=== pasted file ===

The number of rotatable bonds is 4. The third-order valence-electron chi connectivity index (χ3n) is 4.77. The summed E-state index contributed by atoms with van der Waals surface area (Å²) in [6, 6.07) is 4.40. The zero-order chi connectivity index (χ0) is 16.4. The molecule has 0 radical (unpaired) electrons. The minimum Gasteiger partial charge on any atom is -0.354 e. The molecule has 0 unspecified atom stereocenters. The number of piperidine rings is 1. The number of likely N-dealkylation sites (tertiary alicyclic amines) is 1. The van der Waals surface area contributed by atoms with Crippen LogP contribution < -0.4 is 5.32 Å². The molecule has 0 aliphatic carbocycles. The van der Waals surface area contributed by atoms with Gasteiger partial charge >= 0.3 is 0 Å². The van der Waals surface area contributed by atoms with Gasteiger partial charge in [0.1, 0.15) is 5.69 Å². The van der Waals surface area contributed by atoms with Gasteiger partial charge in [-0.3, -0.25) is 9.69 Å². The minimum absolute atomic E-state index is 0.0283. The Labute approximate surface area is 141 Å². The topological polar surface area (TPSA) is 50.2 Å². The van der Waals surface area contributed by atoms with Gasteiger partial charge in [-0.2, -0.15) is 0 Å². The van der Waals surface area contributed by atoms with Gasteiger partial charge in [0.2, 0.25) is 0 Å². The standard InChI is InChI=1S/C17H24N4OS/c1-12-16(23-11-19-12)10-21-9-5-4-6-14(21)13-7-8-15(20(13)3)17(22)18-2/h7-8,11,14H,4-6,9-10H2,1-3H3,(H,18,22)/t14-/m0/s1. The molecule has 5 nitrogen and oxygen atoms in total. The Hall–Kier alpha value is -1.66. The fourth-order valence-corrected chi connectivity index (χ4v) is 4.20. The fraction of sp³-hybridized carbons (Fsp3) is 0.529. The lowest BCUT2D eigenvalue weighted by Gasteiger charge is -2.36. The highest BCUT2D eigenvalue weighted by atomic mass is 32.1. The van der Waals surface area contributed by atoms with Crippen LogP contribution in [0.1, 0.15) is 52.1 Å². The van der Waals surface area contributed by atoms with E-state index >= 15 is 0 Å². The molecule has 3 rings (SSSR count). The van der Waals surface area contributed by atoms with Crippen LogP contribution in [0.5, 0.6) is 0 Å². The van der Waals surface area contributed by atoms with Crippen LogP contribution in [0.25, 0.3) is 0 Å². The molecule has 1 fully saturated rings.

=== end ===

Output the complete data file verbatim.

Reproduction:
The number of rotatable bonds is 4. The third-order valence-electron chi connectivity index (χ3n) is 4.77. The summed E-state index contributed by atoms with van der Waals surface area (Å²) in [6, 6.07) is 4.40. The zero-order chi connectivity index (χ0) is 16.4. The molecule has 0 radical (unpaired) electrons. The minimum Gasteiger partial charge on any atom is -0.354 e. The molecule has 0 unspecified atom stereocenters. The number of piperidine rings is 1. The number of likely N-dealkylation sites (tertiary alicyclic amines) is 1. The van der Waals surface area contributed by atoms with Crippen LogP contribution < -0.4 is 5.32 Å². The molecule has 0 aliphatic carbocycles. The van der Waals surface area contributed by atoms with Gasteiger partial charge >= 0.3 is 0 Å². The van der Waals surface area contributed by atoms with Gasteiger partial charge in [0.1, 0.15) is 5.69 Å². The van der Waals surface area contributed by atoms with Gasteiger partial charge in [-0.3, -0.25) is 9.69 Å². The minimum absolute atomic E-state index is 0.0283. The Labute approximate surface area is 141 Å². The topological polar surface area (TPSA) is 50.2 Å². The van der Waals surface area contributed by atoms with Gasteiger partial charge in [-0.2, -0.15) is 0 Å². The van der Waals surface area contributed by atoms with Gasteiger partial charge in [0.2, 0.25) is 0 Å². The standard InChI is InChI=1S/C17H24N4OS/c1-12-16(23-11-19-12)10-21-9-5-4-6-14(21)13-7-8-15(20(13)3)17(22)18-2/h7-8,11,14H,4-6,9-10H2,1-3H3,(H,18,22)/t14-/m0/s1. The molecule has 5 nitrogen and oxygen atoms in total. The Hall–Kier alpha value is -1.66. The fourth-order valence-corrected chi connectivity index (χ4v) is 4.20. The fraction of sp³-hybridized carbons (Fsp3) is 0.529. The lowest BCUT2D eigenvalue weighted by Gasteiger charge is -2.36. The highest BCUT2D eigenvalue weighted by atomic mass is 32.1. The van der Waals surface area contributed by atoms with Crippen LogP contribution in [0.1, 0.15) is 52.1 Å². The van der Waals surface area contributed by atoms with E-state index >= 15 is 0 Å². The molecule has 3 rings (SSSR count). The van der Waals surface area contributed by atoms with Crippen LogP contribution in [0.5, 0.6) is 0 Å². The van der Waals surface area contributed by atoms with Crippen LogP contribution in [0.25, 0.3) is 0 Å². The molecule has 1 fully saturated rings.